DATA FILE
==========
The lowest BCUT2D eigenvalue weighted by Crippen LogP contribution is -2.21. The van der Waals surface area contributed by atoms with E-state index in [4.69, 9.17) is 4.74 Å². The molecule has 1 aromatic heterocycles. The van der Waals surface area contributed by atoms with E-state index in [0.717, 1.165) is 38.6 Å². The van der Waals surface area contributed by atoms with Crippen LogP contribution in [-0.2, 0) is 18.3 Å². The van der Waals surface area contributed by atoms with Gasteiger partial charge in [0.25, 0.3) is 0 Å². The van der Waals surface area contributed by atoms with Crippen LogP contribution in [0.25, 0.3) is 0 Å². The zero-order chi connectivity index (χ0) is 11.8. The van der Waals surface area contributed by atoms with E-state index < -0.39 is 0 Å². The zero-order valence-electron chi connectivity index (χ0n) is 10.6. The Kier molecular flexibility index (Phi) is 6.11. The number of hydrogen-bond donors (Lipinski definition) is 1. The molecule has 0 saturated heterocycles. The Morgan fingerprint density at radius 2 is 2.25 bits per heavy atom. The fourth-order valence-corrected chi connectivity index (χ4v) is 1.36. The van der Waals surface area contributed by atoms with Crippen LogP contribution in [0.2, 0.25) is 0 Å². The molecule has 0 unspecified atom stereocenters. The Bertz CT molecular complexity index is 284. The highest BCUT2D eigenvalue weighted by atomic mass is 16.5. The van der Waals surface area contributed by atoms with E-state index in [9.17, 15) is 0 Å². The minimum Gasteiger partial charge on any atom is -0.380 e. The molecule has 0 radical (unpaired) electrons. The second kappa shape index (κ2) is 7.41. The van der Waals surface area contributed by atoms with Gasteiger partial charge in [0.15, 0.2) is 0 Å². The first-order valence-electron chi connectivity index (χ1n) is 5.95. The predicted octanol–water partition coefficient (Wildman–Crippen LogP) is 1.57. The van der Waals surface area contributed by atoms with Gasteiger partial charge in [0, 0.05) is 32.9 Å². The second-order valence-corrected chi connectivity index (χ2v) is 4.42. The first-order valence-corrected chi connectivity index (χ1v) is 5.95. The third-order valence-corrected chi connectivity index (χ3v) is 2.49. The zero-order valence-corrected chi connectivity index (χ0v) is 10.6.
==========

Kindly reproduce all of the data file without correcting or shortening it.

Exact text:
The lowest BCUT2D eigenvalue weighted by Crippen LogP contribution is -2.21. The van der Waals surface area contributed by atoms with E-state index in [4.69, 9.17) is 4.74 Å². The molecule has 1 aromatic heterocycles. The van der Waals surface area contributed by atoms with E-state index in [0.717, 1.165) is 38.6 Å². The van der Waals surface area contributed by atoms with Crippen LogP contribution in [-0.2, 0) is 18.3 Å². The van der Waals surface area contributed by atoms with Gasteiger partial charge in [0.25, 0.3) is 0 Å². The van der Waals surface area contributed by atoms with Crippen LogP contribution in [0.25, 0.3) is 0 Å². The zero-order chi connectivity index (χ0) is 11.8. The van der Waals surface area contributed by atoms with E-state index < -0.39 is 0 Å². The zero-order valence-electron chi connectivity index (χ0n) is 10.6. The Kier molecular flexibility index (Phi) is 6.11. The number of hydrogen-bond donors (Lipinski definition) is 1. The molecule has 0 saturated heterocycles. The Morgan fingerprint density at radius 2 is 2.25 bits per heavy atom. The fourth-order valence-corrected chi connectivity index (χ4v) is 1.36. The van der Waals surface area contributed by atoms with Crippen LogP contribution in [0.2, 0.25) is 0 Å². The molecule has 0 unspecified atom stereocenters. The Bertz CT molecular complexity index is 284. The highest BCUT2D eigenvalue weighted by atomic mass is 16.5. The van der Waals surface area contributed by atoms with E-state index in [9.17, 15) is 0 Å². The minimum Gasteiger partial charge on any atom is -0.380 e. The molecule has 0 radical (unpaired) electrons. The second kappa shape index (κ2) is 7.41. The van der Waals surface area contributed by atoms with Gasteiger partial charge in [0.15, 0.2) is 0 Å². The first-order valence-electron chi connectivity index (χ1n) is 5.95. The predicted octanol–water partition coefficient (Wildman–Crippen LogP) is 1.57. The van der Waals surface area contributed by atoms with Gasteiger partial charge in [0, 0.05) is 32.9 Å². The second-order valence-corrected chi connectivity index (χ2v) is 4.42. The first-order valence-corrected chi connectivity index (χ1v) is 5.95. The third-order valence-corrected chi connectivity index (χ3v) is 2.49. The zero-order valence-corrected chi connectivity index (χ0v) is 10.6.